Geography of Nowhere: The Rise and Decline of America's Man Made Landscape
Eighty percent of everything ever built in America has been built since the end of World War II. This tragic landscape of highway strips, parking lots, housing tracts, mega-malls, junked cities, and ravaged countryside is not simply an expression of our economic predicament, but in large part a cause. It is the everyday environment where most Americans live and work, and it represents a gathering calamity whose effects we have hardly begun to measure. In The Geography of Nowhere, James Howard Kunstler traces America's evolution from a nation of Main Streets and coherent communities to a land where everyplace is like noplace in particular, where the city is a dead zone and the countryside a wasteland of cars and blacktop. Now that the great suburban build-out is over, Kunstler argues, we are stuck with the consequences: a national living arrangement that destroys civic life while imposing enormous social costs and economic burdens. Kunstler explains how our present zoning laws impoverish the life of our communities, and how all our efforts to make automobiles happy have resulted in making human beings miserable. He shows how common building regulations have led to a crisis in affordable housing, and why street crime is directly related to our traditional disregard for the public realm. Kunstler takes the reader on a historical journey to understand how Americans came to view their landscape as a commodity for exploitation rather than a social resource. He explains why our towns and cities came to be wounded by the abstract dogmas of Modernism, and reveals the paradox of a people who yearn for places worthy of their affection, yet bend their efforts in an economic enterprise ofdestruction that degrades and defaces what they most deeply desire. Kunstler proposes sensible remedies for this American crisis of landscape and townscape: a return to sound principles of planning and the lost art of good place-making, an end to the tyranny of compulsive commuting, the un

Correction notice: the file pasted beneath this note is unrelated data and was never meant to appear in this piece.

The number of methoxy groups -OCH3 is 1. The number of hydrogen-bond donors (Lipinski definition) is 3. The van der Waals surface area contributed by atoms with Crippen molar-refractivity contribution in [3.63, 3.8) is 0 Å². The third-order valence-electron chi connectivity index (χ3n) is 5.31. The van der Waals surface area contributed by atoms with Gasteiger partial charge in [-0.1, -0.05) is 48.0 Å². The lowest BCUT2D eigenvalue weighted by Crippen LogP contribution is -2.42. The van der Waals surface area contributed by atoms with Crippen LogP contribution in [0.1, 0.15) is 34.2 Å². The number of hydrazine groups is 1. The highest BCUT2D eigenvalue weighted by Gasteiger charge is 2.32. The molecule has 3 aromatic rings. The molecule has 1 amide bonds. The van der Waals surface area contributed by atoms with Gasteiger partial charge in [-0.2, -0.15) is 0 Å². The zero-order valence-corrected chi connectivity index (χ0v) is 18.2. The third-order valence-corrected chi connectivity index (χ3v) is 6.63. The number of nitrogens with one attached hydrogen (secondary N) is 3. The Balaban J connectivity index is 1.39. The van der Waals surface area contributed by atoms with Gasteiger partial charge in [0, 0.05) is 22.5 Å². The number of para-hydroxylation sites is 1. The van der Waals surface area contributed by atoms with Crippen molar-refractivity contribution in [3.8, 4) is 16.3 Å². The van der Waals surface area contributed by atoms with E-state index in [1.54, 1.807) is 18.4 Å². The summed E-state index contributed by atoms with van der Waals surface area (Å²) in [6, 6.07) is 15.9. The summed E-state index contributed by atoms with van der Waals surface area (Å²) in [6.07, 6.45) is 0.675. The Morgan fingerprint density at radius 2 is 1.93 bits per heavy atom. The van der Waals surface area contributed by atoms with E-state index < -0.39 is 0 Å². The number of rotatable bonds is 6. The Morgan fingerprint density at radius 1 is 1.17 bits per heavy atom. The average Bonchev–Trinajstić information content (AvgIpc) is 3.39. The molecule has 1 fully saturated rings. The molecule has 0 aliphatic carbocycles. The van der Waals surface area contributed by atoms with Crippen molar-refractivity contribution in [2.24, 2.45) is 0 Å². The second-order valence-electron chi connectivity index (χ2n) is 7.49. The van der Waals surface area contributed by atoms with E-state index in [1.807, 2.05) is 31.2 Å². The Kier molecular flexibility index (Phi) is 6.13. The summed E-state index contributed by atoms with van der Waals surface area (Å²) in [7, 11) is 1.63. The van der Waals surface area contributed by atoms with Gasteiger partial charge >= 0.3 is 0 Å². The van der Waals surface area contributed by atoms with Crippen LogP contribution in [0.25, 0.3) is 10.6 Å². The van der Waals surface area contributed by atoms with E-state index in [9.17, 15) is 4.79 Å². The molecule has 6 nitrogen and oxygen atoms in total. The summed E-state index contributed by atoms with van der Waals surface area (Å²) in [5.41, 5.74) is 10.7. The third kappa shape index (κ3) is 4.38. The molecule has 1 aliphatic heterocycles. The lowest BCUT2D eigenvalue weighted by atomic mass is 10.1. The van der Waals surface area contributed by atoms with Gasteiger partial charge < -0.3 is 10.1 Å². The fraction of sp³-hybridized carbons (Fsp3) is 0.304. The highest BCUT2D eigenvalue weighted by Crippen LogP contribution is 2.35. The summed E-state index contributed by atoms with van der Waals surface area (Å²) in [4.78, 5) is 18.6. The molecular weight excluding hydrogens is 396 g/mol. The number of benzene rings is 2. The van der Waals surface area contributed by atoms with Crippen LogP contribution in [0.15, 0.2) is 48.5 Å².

- Paperback | 304 pages
- 139.7 x 213.11 x 20.57mm | 281.23g
- 30 Sep 1994
- Simon & Schuster Ltd
- London, United Kingdom
Michiko Kakutani The New York Times Provocative and entertaining. The New Yorker A serious attempt to point out ways future builders can avoid the errors that have marred the American landscape. Bill McKibben author of The End of Nature A Funny, Angry, Colossally Important Tour of Our Built Landscape, Our Human Ecology. Robert Taylor Boston Globe A wonderfully entertaining useful and provocative account of the American environment by the auto, suburban developers, purblind zoning and corporate pirates. James G. Garrison The Christian Science Monitor Contributes to a discussion our society must hold if we are to shape our world as it continues to change at a dizzying pace.
About James Howard Kunstler
James Howard Kunstler is the author of eight novels. He has worked as a newspaper reporter and an editor for Rolling Stone, and is a frequent contributor to The New York Times Sunday Magazine. He lives in upstate New York.